Writers' Corner

Julia Spicher Kasdorf

2009 Poetry

Author's Statement

It seems that I've applied for an NEA fellowship quite a few times, but the award could not have come at a better point in my life. I have a new manuscript in the works, but it has been so long since I published a book of poems that I had to gather individual magazine and anthology citations to establish my eligibility, as I did the first time I applied twenty years ago. Now as the mother of a young child, in the middle of a life and middle of a career, I value this fellowship in practical terms. Thanks to the dean of my college, it will buy me a year to write and read, away from administrative and teaching duties at the university. Just as significant, though, the fellowship inspires in me a sustaining sense of gratitude and gives to me concrete encouragement, the kind of affirmation I hope to pass on to my students, but that I often struggle to find for myself.

Swallows over Bellefonte

Look at the birds, she points, as they swoop
        and chirp over our town where every cornice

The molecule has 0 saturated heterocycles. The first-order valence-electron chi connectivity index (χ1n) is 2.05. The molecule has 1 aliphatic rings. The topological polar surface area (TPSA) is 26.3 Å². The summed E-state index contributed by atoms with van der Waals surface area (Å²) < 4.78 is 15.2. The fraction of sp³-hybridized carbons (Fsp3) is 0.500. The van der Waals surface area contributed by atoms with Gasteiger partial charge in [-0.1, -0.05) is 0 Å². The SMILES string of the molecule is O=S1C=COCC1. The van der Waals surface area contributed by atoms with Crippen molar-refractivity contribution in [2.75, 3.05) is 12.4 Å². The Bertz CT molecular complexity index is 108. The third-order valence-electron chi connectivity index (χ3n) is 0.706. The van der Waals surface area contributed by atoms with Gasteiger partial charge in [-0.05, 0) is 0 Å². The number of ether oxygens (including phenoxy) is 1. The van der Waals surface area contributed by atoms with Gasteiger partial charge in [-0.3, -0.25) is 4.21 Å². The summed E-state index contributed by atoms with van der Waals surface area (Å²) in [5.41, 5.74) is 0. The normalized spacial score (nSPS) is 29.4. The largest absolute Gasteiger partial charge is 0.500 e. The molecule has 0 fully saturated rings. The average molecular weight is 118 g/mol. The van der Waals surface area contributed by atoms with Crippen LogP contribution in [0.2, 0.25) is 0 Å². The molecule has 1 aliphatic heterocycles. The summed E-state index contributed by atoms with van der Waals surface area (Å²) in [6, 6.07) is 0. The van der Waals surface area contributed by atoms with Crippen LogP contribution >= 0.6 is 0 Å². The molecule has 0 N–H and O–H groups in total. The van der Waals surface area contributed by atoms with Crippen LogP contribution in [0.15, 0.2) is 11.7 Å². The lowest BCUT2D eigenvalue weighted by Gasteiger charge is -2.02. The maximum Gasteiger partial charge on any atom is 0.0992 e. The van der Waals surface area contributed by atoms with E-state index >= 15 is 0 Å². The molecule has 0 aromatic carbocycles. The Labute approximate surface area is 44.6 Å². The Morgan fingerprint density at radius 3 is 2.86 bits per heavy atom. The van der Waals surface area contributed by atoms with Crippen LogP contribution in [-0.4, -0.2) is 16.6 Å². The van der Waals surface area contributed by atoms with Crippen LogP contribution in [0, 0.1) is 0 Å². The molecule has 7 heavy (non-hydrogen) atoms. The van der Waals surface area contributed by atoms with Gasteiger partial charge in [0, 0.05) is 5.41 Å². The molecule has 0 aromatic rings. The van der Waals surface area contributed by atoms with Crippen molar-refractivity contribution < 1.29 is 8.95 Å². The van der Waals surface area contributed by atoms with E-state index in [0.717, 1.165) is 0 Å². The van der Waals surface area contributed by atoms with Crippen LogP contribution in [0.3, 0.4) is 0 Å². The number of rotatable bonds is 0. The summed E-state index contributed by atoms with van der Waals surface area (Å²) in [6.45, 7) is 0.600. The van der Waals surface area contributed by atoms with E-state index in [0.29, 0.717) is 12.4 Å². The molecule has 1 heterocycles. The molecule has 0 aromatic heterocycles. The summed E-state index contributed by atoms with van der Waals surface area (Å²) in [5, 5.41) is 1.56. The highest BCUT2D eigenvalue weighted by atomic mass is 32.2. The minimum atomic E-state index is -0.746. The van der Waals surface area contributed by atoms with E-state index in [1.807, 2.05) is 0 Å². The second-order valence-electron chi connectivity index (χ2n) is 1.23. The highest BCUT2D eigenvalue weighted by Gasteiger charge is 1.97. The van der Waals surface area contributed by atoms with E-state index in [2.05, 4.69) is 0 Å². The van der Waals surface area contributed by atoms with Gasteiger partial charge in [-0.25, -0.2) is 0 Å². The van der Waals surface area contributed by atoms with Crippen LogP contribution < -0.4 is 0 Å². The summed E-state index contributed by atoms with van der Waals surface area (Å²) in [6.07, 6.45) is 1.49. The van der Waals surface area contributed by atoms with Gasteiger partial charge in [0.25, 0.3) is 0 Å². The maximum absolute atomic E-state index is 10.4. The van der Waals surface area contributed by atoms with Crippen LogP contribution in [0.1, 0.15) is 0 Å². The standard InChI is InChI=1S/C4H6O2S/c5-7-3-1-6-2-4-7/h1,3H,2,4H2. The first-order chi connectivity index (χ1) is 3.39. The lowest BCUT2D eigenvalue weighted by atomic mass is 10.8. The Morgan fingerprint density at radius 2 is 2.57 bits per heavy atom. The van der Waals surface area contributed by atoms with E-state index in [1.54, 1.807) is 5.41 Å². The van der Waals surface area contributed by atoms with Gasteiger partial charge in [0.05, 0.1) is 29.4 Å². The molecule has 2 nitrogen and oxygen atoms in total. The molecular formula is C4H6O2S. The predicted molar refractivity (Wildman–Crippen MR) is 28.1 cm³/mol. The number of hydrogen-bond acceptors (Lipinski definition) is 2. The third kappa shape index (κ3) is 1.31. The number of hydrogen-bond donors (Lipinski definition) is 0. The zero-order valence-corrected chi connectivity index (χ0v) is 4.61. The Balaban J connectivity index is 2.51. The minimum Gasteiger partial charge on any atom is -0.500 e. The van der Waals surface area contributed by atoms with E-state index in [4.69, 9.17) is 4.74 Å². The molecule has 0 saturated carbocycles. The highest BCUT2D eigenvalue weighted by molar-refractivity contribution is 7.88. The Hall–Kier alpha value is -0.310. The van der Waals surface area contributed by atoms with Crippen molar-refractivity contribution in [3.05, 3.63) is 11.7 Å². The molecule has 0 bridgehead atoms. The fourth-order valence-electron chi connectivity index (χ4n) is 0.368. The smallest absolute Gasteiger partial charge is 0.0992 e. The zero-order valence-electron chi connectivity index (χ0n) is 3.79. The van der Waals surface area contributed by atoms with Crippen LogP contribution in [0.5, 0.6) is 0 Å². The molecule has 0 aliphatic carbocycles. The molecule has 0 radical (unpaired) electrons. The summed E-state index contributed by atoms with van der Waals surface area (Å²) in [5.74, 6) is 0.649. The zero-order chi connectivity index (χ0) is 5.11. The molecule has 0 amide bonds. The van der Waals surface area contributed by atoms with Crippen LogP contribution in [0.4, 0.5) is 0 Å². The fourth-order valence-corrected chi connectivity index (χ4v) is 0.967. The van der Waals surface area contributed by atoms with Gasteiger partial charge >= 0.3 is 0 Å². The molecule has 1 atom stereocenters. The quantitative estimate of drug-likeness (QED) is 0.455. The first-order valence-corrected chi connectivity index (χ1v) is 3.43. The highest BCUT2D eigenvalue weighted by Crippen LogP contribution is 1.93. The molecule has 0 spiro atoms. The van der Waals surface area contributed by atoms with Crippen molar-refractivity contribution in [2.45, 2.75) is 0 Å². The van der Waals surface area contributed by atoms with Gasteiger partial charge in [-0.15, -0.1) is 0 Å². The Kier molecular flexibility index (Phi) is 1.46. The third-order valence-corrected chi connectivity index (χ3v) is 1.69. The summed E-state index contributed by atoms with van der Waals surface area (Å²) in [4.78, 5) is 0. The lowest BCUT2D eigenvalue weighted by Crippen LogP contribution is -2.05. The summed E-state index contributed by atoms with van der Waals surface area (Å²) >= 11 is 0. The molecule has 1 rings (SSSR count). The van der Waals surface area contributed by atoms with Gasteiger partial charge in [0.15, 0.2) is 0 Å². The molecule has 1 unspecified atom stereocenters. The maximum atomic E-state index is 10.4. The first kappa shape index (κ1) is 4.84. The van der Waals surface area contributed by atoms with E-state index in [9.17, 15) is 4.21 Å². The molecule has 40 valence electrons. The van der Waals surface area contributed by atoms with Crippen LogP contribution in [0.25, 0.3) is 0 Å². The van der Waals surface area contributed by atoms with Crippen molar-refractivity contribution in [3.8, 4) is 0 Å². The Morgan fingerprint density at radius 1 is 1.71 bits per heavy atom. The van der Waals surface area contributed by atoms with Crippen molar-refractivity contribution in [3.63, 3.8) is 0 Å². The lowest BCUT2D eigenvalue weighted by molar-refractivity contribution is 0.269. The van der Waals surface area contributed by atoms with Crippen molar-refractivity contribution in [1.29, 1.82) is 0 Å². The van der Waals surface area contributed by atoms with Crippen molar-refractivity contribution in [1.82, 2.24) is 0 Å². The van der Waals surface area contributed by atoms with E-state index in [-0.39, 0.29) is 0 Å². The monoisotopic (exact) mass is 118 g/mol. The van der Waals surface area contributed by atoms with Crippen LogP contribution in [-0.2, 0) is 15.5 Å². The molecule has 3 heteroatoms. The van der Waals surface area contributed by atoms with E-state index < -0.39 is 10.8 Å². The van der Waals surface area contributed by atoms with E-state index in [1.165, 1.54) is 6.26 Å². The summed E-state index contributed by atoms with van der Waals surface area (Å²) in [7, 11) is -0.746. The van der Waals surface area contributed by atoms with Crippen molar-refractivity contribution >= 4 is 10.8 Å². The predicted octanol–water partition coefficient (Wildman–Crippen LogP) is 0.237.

refers to the past and anything that matters

                    has already happened:  seven governors,
        iron ore and the foundries that forged
trans-continental railroads and civil war, wire

for the cables that strung Brooklyn's bridge
        from its arches and stretched the wings
                    of the Wright brothers' flying machine,

                    even Amelia Earhart  stopped here for lunch,
        once.  The swallow's tails, sleek as Cadillac fins
or boomerang coffee tables,  black as pillbox hats

at the wake for a slain head of state. 
        Hear them singing?  I ask.  We lie on our backs
                    on playground slides next to the brick high school

                    built in '42, now used for the younger kids.
        The toxic pie of a fall-out shelter sign,
faded, still hangs by the gym door.

They're having fun! she cries.  I know that whatever happens 
        only happens here, now, in this town where a man
                    guarded the big spring for weeks after 9/11,

                    and a HAZMAT team raced to the mall to scrape
        white powder that turned out to be a breath mint,
crushed under someone's boot.  Not that I can keep the sun

from sliding behind Purdue Ridge, and it already has,
        staining the clouds an uncanny orange. 
                    Good job, birds, she sings beside me, Good job